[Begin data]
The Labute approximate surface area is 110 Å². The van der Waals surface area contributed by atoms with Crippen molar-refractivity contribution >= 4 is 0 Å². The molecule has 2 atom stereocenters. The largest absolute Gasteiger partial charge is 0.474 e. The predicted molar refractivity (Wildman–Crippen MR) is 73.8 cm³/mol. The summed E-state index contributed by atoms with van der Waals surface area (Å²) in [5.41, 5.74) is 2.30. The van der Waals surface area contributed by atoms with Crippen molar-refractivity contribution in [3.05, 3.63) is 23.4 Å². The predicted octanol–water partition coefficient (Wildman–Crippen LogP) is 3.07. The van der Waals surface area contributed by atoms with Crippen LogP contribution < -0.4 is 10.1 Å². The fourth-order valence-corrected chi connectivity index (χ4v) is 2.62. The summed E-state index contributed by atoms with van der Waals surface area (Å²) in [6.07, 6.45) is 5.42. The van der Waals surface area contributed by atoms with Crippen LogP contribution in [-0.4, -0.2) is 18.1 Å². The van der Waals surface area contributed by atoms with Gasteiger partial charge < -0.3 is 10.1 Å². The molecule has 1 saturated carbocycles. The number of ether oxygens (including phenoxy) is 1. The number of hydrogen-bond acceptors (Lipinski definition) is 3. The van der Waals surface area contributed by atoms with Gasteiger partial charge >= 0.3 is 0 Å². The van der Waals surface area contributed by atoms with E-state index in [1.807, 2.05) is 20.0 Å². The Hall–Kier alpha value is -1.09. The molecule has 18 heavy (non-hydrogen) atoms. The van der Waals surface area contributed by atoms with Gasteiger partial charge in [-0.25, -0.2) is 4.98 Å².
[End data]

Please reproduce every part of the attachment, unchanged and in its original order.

The Labute approximate surface area is 110 Å². The van der Waals surface area contributed by atoms with Crippen molar-refractivity contribution >= 4 is 0 Å². The molecule has 2 atom stereocenters. The largest absolute Gasteiger partial charge is 0.474 e. The predicted molar refractivity (Wildman–Crippen MR) is 73.8 cm³/mol. The summed E-state index contributed by atoms with van der Waals surface area (Å²) in [5.41, 5.74) is 2.30. The van der Waals surface area contributed by atoms with Crippen molar-refractivity contribution in [3.05, 3.63) is 23.4 Å². The predicted octanol–water partition coefficient (Wildman–Crippen LogP) is 3.07. The van der Waals surface area contributed by atoms with Crippen LogP contribution < -0.4 is 10.1 Å². The fourth-order valence-corrected chi connectivity index (χ4v) is 2.62. The summed E-state index contributed by atoms with van der Waals surface area (Å²) in [6.07, 6.45) is 5.42. The van der Waals surface area contributed by atoms with Crippen LogP contribution in [-0.4, -0.2) is 18.1 Å². The van der Waals surface area contributed by atoms with Gasteiger partial charge < -0.3 is 10.1 Å². The molecule has 1 saturated carbocycles. The number of ether oxygens (including phenoxy) is 1. The number of hydrogen-bond acceptors (Lipinski definition) is 3. The van der Waals surface area contributed by atoms with Gasteiger partial charge >= 0.3 is 0 Å². The van der Waals surface area contributed by atoms with E-state index in [1.807, 2.05) is 20.0 Å². The Hall–Kier alpha value is -1.09. The molecule has 18 heavy (non-hydrogen) atoms. The van der Waals surface area contributed by atoms with Gasteiger partial charge in [-0.25, -0.2) is 4.98 Å².